I was reminded that it was exactly ten years ago today that we were waiting for Ms P’s A-level results. It was a traumatic morning as her plans to study physiotherapy went west along with her failed science subjects.
After some tears and a hasty family meeting, she switched tack and ended up studying psychology instead, a path that led to her interest in teaching young children.
It was Ms P herself who did the reminding as she has been home for a break from her teaching job in Japan and is now flying back even as I type.
It has been lovely to have her at home and yesterday the three of us had a nostalgic trip to Blackpool where we often went when the kids were young. Actually, there were four of us if you count Dottie the dog.
We spent the morning walking along the beach at Lytham St Annes before hopping on a tram along the promenade to the North Pier and Blackpool proper which was at its tacky best.
Ms P wanted to buy some of the famous Blackpool rock to take backs as gifts for her Japanese friends. Apparently, they are not keen on mint which once would have been a problem since this used to be the principle flavouring. Now you can get almost any flavour you can think of, like chicken tikka pictured above, or Marmite and even cannabis flavour. Bizarre.
As you can see, I was busy with my camera and one of the sights I was keen to capture was the Comedy Carpet opposite Blackpool Towere, a collection of jokes, scripts and catchphrases from the comedy greats immortalised on the pavement.
The problem is that, unless you happen to have a pair of stepladders handy, the angle makes it hard to photograph as you can see from my shot of one of Frank Randle’s catchphrases.
Photographing the entire Albert and the Lion monologue proved to be impossible, so in honour of Blackpool I reproduce it below. Alternatively, you can listen to it being read by Roy Hudd.
There’s a famous seaside place called Blackpool,
That’s noted for fresh-air and fun,
And Mr and Mrs Ramsbottom
Went there with young Albert, their son.
A grand little lad was their Albert
All dressed in his best; quite a swell
‘E’d a stick with an ‘orse’s ‘ead ‘andle
The finest that Woolworth’s could sell.
They didn’t think much to the ocean
The waves, they was fiddlin’ and small
There was no wrecks… nobody drownded
‘Fact, nothing to laugh at, at all.
So, seeking for further amusement
They paid and went into the zoo
Where they’d lions and tigers and cam-els
And old ale and sandwiches too.
There were one great big lion called Wallace
His nose were all covered with scars
He lay in a som-no-lent posture
With the side of his face to the bars.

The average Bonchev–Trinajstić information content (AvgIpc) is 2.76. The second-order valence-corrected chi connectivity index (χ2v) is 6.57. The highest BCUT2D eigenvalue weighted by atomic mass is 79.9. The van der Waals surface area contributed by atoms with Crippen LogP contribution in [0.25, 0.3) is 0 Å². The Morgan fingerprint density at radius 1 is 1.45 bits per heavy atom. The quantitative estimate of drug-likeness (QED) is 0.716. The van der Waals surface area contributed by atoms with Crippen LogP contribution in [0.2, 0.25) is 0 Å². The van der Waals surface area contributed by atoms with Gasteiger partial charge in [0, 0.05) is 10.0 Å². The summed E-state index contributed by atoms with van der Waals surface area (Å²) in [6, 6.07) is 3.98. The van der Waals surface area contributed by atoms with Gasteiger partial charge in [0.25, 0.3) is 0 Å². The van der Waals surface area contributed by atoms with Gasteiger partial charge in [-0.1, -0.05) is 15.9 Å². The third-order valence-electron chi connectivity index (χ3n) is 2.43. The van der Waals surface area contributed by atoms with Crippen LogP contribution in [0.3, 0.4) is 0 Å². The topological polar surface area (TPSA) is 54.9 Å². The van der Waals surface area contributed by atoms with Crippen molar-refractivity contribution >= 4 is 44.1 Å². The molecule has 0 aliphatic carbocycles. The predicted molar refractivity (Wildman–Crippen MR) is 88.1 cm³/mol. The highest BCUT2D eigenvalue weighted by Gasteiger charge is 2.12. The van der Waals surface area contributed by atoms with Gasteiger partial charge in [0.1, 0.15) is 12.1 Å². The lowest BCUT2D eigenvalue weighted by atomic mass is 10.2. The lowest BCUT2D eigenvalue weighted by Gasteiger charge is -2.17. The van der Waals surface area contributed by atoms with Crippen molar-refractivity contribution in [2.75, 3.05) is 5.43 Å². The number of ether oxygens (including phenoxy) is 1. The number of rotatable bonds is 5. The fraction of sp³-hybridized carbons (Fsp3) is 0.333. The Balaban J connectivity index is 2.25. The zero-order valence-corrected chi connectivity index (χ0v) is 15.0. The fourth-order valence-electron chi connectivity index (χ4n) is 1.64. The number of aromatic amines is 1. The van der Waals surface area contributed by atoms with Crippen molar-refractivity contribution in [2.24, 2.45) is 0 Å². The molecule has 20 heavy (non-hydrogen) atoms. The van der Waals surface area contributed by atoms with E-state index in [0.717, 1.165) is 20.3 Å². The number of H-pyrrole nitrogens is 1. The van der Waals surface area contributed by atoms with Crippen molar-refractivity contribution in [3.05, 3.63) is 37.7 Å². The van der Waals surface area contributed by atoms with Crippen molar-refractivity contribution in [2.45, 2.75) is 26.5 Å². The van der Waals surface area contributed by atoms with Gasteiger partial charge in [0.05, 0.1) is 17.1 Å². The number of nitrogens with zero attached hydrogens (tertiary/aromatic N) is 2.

Now Albert had heard about lions
How they were ferocious and wild
And to see Wallace lying so peaceful
Well… it didn’t seem right to the child.
So straight ‘way the brave little feller
Not showing a morsel of fear
Took ‘is stick with the’orse’s ‘ead ‘andle
And pushed it in Wallace’s ear!
You could see that the lion didn’t like it
For giving a kind of a roll
He pulled Albert inside the cage with ‘im
And swallowed the little lad… whole!
Then Pa, who had seen the occurrence
And didn’t know what to do next
Said, “Mother! Yon lions ‘et Albert”
And Mother said “Eeh, I am vexed!”
So Mr and Mrs Ramsbottom
Quite rightly, when all’s said and done
Complained to the Animal Keeper
That the lion had eaten their son.
The keeper was quite nice about it
He said, “What a nasty mishap
Are you sure that it’s your lad he’s eaten?”
Pa said, “Am I sure? There’s his cap!”
So the manager had to be sent for
He came and he said, “What’s to do?”
Pa said, “Yon lion’s ‘eaten our Albert
And ‘im in his Sunday clothes, too.”
Then Mother said, “Right’s right, young feller
I think it’s a shame and a sin
For a lion to go and eat Albert
And after we’ve paid to come in!”
The manager wanted no trouble
He took out his purse right away
And said, “How much to settle the matter?”
And Pa said “What do you usually pay?”
But Mother had turned a bit awkward
When she thought where her Albert had gone
She said, “No! someone’s got to be summonsed”
So that were decided upon.
Round they went to the Police Station
In front of a Magistrate chap
They told ‘im what happened to Albert
And proved it by showing his cap.
The Magistrate gave his o-pinion
That no-one was really to blame
He said that he hoped the Ramsbottoms
Would have further sons to their name.
At that Mother got proper blazing
“And thank you, sir, kindly,” said she
“What! waste all our lives raising children
To feed ruddy lions? Not me!”